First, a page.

Related topics: protein · cells · cancer cells · genes · chromosomes

Rapid evolution: New findings on its molecular mechanisms

The mechanisms by which new species arise are still not fully understood. What are the evolutionary processes that drive the evolution of new species? Evolutionary biologists traditionally assumed that geographical barriers ...

Controlling the shape-shifting skeletons of cells

You know you have a skeleton, but did you know that your cells have skeletons, too? Cellular skeletons, or cytoskeletons, are shapeshifting networks of tiny protein filaments, enabling cells to propel themselves, carry cargo, ...

Performing chemistry in floating droplets

Could chemists be ready to ditch the venerable test tube, the very symbol of chemistry in the minds of many people? Maybe not quite yet, but Caltech's Jack Beauchamp is working on it.

Amoeba builds barriers for protection against bacteria

In some respects, animals and amoebae are not that different. For instance, both are at risk of potentially deadly attacks by bacteria and have evolved ways to prevent them. Researchers at Baylor College of Medicine report ...

Molecular sensor scouts DNA damage and supervises repair

In the time it takes you to read this sentence, every cell in your body suffers some form of DNA damage. Without vigilant repair, cancer would run rampant, and now scientists at the University of Pittsburgh have gotten a ...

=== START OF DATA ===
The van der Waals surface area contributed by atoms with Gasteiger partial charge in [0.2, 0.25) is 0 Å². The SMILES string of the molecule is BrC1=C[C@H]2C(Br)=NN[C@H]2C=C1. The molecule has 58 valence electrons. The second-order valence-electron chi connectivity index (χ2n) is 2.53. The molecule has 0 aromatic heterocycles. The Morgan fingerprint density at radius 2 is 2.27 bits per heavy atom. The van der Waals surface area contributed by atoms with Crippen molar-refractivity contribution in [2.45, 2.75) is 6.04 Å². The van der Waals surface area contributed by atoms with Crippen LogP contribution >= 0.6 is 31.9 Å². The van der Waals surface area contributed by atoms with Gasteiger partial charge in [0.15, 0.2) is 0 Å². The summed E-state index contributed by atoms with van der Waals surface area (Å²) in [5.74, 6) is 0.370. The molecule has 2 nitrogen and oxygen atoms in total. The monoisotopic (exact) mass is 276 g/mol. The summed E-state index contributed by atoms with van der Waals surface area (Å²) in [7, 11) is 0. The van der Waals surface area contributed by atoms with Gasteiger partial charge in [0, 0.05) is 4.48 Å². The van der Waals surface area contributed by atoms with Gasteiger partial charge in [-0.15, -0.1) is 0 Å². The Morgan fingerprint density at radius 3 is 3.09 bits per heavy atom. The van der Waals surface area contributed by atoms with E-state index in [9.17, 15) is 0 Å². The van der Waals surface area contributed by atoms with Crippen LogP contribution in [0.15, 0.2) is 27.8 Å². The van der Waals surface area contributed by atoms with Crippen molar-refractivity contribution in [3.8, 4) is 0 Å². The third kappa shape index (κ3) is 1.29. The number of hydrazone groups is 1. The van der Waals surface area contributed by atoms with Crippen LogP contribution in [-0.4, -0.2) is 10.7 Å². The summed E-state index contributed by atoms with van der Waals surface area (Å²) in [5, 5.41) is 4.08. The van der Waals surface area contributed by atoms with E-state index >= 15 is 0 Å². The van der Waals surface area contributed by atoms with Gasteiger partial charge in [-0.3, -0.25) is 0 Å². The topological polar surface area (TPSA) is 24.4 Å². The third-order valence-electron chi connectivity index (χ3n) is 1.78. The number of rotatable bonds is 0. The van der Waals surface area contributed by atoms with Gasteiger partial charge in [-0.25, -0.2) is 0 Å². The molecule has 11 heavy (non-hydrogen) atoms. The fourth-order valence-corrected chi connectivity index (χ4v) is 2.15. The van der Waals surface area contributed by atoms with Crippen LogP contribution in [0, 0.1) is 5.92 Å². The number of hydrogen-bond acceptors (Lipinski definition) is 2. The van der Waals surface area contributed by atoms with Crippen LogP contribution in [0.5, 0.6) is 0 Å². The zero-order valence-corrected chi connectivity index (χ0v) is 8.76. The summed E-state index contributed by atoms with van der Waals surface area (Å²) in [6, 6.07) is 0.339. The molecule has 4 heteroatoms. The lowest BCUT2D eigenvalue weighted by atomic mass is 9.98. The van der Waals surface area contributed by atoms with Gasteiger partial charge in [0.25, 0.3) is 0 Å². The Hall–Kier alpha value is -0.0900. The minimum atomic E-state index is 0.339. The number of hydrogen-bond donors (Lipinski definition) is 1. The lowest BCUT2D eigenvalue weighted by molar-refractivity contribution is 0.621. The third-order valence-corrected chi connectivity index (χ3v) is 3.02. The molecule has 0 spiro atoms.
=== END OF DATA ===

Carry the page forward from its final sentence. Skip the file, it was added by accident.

Mystery behind striped barley solved

Plants with green leaves and stems are a common sight and are one of the most natural things on earth. But when considering that this colouring is achieved by small chlorophyll-filled organelles called chloroplasts, distributed ...

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Molecular biology

Molecular biology is the study of biology at a molecular level. The field overlaps with other areas of biology and chemistry, particularly genetics and biochemistry. Molecular biology chiefly concerns itself with understanding the interactions between the various systems of a cell, including the interactions between DNA, RNA and protein biosynthesis as well as learning how these interactions are regulated.

Writing in Nature, William Astbury described molecular biology as:

"[...]not so much a technique as an approach, an approach from the viewpoint of the so-called basic sciences with the leading idea of searching below the large-scale manifestations of classical biology for the corresponding molecular plan. It is concerned particularly with the forms of biological molecules and[...]is predominantly three-dimensional and structural—which does not mean, however, that it is merely a refinement of morphology. It must at the same time inquire into genesis and function."

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